Lilly is considering whether any of its diabetes drugs could be repositioned for additional uses to treat Alzheimer's disease and has begun some preliminary investigations of the area.
The company told PMLiVE that, although the work is a long way behind its focus on the 'amyloid hypothesis' and role of the Tau protein, the potential of diabetes drugs is “an area we are monitoring and interested in”.
“We're certainly doing some preclinical investigation of the potential of that kind of approach,” Lilly's chief scientific officer for neuroscience Dr Mike Hutton told PMLiVE.
Earlier this year the US National Institutes of Health (NIH) detailed its support for six Alzheimer's research projects, including one that uses computational methods to determine if existing drugs for other conditions can be used to treat the disease.
“It's an interesting hypothesis,” said Dr Hutton. “The notion that diabetes and insulin resistance is potentially a risk factor for Alzheimer's has been around for a little while, and there is some data to support it.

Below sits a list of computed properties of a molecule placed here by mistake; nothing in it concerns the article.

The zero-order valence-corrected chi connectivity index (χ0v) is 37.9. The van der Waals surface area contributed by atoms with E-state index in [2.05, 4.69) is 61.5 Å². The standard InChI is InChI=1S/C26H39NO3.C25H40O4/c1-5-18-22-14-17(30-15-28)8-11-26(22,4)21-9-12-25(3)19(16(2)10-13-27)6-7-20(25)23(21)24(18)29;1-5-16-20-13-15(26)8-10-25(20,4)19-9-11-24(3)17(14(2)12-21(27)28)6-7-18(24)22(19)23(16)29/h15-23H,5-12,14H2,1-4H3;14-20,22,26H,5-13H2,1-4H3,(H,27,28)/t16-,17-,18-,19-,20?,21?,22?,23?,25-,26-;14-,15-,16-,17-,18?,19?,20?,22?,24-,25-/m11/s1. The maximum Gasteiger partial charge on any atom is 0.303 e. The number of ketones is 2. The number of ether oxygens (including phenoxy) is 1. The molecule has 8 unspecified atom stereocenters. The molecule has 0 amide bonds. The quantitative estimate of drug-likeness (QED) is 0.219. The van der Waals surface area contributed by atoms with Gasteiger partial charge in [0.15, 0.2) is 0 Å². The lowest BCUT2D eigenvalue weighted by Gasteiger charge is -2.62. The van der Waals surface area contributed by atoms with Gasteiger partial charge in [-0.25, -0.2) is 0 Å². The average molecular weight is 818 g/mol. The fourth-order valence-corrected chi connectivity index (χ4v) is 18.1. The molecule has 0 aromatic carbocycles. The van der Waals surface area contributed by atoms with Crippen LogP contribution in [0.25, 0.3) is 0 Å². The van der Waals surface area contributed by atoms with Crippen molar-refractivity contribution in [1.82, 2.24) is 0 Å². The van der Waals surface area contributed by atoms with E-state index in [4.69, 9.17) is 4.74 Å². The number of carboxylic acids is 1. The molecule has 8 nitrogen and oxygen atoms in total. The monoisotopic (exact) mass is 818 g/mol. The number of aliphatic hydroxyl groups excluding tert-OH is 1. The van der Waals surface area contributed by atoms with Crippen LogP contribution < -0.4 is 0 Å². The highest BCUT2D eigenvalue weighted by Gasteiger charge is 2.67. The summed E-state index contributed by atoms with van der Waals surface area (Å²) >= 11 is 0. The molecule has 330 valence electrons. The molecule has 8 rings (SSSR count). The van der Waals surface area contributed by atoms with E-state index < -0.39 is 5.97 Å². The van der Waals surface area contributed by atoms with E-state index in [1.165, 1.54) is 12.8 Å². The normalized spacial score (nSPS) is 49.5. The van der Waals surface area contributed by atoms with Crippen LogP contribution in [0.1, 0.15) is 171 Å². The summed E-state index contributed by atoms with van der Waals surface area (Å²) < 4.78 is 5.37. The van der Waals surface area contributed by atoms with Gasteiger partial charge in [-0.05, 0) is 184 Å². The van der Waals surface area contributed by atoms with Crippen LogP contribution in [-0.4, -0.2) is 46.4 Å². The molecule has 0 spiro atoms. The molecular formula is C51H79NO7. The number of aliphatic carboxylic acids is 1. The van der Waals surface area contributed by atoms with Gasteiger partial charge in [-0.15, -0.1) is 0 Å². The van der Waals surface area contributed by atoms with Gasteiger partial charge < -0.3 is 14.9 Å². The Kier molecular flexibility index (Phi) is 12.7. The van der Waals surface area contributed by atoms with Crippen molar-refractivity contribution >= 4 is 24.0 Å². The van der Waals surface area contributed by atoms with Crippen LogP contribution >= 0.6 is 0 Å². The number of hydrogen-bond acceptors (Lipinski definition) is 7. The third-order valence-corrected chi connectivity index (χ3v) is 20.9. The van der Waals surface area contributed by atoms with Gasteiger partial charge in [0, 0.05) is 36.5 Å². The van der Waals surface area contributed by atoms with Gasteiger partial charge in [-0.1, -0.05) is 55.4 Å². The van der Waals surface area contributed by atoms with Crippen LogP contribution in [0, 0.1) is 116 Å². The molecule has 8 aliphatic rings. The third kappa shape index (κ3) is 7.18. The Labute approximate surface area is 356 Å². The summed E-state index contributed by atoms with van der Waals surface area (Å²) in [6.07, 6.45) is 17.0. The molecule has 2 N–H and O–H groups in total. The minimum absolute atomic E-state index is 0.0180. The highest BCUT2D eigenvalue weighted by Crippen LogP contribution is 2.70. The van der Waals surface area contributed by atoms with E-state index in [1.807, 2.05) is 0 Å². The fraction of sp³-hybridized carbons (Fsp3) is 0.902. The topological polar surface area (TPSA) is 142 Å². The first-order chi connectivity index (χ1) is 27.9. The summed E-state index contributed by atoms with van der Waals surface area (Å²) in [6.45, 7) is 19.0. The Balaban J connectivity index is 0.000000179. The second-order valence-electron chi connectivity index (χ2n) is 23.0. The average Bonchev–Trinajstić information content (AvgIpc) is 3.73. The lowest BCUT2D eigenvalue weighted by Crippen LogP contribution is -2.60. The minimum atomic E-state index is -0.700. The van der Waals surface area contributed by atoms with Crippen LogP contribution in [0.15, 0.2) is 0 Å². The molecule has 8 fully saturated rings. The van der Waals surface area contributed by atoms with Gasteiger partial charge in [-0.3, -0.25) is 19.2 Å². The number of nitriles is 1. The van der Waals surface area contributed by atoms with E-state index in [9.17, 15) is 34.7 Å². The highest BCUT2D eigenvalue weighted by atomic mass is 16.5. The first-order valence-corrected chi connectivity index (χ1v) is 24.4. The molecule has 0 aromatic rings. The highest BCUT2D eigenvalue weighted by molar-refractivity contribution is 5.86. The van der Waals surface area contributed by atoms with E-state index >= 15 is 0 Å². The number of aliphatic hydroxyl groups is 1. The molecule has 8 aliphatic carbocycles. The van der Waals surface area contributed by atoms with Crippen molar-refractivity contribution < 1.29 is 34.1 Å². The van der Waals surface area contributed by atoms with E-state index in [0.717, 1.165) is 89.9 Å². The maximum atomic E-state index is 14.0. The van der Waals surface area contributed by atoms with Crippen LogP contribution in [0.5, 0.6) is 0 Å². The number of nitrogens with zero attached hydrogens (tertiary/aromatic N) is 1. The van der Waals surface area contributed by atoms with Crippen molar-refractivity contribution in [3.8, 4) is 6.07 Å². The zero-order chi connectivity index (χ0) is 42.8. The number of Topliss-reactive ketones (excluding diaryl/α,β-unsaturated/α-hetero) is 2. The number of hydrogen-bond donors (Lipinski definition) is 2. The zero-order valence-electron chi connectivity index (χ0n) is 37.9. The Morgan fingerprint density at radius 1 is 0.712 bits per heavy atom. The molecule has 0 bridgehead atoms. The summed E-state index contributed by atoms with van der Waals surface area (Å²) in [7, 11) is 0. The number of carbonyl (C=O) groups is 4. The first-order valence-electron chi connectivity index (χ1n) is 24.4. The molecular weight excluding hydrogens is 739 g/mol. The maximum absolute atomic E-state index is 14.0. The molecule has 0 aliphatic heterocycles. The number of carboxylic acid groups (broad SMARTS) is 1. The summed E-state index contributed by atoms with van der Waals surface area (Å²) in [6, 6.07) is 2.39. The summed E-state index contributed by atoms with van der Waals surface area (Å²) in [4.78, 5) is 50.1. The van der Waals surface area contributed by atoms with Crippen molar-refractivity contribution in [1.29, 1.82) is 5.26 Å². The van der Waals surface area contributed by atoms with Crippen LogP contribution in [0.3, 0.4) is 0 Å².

“I think we'll have to wait and see just how reliable those observations are - right now it's just a bit too early to say.”
Despite noting the very early-stage of the work, Dr Hutton said discussions had taken place with his colleagues in diabetes about how their molecules might be applied to Alzheimer's disease.
“We've got a lot of interest in GLP-1, for example, as a way to potentially target the insulin resistance that's claimed to be a risk factor for, or a potential driver of, Alzheimer's disease pathology. That's really where we're looking and considering whether we would want to investigate that area.”
Lilly's GLP-1 hopes currently rest on its once-weekly drug dulaglutide, regulatory filings of which are expected later this year in diabetes, supported by strong phase III results.
• Read the full interview with Lilly's Dr Mike Hutton in the November issue of PME